Tips and Tricks to Start and Maintain Exercise

Author: Lora Packel PT, PhD Chair and Professor, Department of Physical Therapy at Saint Joseph’s University
Last Reviewed: January 23, 2023

Disclaimer: You should discuss your health risks with your provider before starting any exercise program.

Starting and maintaining an exercise program is tough for everyone. Going through the cancer experience adds complexity to this process, but there are many “tricks” to increase your chances of beginning and continuing an exercise program during or after cancer treatments.

How Do I Get Started?

Set S.M.A.R.T goals

Make goals that are realistic given your present health and treatment plan.

Sstands for specific.

Avoid broad goals such as “I’ll walk more this month.” Instead, be as specific as possible. "I will walk three times per week, on Monday, Wednesday, and Saturday."

Mstands for measurable.

When you look at a goal it should be easy and clear to indicate whether you’ve met the goal or not. Think of putting a checkbox with "Yes" or "No" next to the goal and ask yourself, "will it be clear if I’ve met this goal?"

A means achievable.

Be realistic about what you can achieve given your present fitness levels and the intensity of your cancer treatments. Slow and steady wins the race, so set short goals that you can achieve given the circumstances of your current treatment plan.

Rmeans relevant.

Your exercise goals should be meaningful for you. Why do you want to exercise? What specific benefits are you looking for? Write down the “why” of exercise and place it somewhere visible so that you can remind yourself of why you want to exercise, especially on those days when it’s hard to motivate.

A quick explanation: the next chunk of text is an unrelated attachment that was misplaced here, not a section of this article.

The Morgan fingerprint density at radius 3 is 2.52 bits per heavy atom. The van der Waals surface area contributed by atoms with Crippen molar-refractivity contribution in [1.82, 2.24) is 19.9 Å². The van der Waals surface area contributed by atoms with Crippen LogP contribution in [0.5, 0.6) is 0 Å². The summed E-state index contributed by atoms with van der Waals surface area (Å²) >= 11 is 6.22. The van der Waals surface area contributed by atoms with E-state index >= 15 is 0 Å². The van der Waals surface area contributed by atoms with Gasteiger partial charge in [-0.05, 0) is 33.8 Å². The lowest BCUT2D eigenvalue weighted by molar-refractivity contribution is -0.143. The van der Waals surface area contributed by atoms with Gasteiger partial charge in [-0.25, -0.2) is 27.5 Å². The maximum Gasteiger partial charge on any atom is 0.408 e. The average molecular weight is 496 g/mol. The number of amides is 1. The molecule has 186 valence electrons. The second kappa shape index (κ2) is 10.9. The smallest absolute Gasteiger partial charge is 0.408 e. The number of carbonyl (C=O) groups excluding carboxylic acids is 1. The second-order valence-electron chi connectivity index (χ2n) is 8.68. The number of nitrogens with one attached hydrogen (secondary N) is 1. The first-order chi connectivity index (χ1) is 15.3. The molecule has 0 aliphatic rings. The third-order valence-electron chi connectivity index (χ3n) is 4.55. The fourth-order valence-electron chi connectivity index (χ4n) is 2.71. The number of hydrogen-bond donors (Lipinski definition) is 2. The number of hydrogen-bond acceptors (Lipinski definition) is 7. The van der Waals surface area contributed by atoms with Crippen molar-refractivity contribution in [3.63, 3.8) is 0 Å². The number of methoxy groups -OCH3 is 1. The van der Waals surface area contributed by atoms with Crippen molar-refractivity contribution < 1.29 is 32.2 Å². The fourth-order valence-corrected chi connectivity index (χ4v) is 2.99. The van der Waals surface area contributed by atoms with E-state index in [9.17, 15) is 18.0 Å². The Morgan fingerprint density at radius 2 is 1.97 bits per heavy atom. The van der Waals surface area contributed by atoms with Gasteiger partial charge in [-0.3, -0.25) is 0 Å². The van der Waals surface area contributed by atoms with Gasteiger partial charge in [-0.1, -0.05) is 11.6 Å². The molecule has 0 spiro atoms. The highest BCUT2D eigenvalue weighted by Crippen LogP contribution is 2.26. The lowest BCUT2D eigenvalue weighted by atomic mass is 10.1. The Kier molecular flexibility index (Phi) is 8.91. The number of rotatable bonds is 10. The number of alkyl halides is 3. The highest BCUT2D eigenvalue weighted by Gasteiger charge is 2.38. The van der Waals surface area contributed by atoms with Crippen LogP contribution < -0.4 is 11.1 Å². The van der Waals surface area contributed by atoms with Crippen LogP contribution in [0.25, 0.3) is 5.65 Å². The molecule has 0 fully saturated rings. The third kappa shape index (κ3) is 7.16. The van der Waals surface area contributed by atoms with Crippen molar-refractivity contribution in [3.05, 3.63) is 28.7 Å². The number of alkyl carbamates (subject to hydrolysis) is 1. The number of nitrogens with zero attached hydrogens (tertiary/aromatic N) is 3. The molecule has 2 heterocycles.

Tmeans time.

Be sure to include a time component. Set frequent short-term goals on your way to meeting your long-term goal. Small achievements are important to inch your way towards your big goal!

Examples of goals are:

  • I will walk at a fast pace for 20-30 minutes 3 days per week for one month.
  • I will use the stairs, not the elevator when I go to the cancer center.
  • I will work in my garden for 10 minutes each day during the summer months.
  • I will walk for 15 minutes each day for two weeks.
    • After two weeks, set another goal! In weeks three and four, I will walk 20 minutes each day for two weeks.
  • I will play active games with my grandchildren two times each week.
Sit Less

Work to replace some of your sitting time with standing and movement. Take stock of how much you are sitting during the day. Count everything – sitting for meals, sitting while using a computer, driving to treatment sessions, etc. Once you’ve taken stock of how much you sit, make an effort to reduce sitting time, creating a S.M.A.R.T. goal such as, “I will stand every 30 minutes while at my computer.”

There are plenty of apps to help remind you to stand such as “Stand Up” or “Awareness.” Even small interruptions of standing for 2 minutes after a long bout of sitting may be beneficial for your blood pressure and blood sugar levels.

Determine a plan to “get back on the horse” if you’ve stopped for any reason

No one is perfect! There are times when we stop exercising for a variety of reasons; not feeling well, lack of time, or difficulty with motivation. The important thing is to plan for this to happen (it’s not an “if,” it’s a “when” it will happen).

Revisit your SMART goals, especially the “why” part of exercising. If you’ve taken a break intentionally or unintentionally, give yourself some breathing room to rebuild. The cancer experience has periods of more energy and periods of lower energy, so be kind to yourself. Revise the intensity or duration of your exercise prescription, as you’ll have to start a little slower and build back up to where you were before this pause.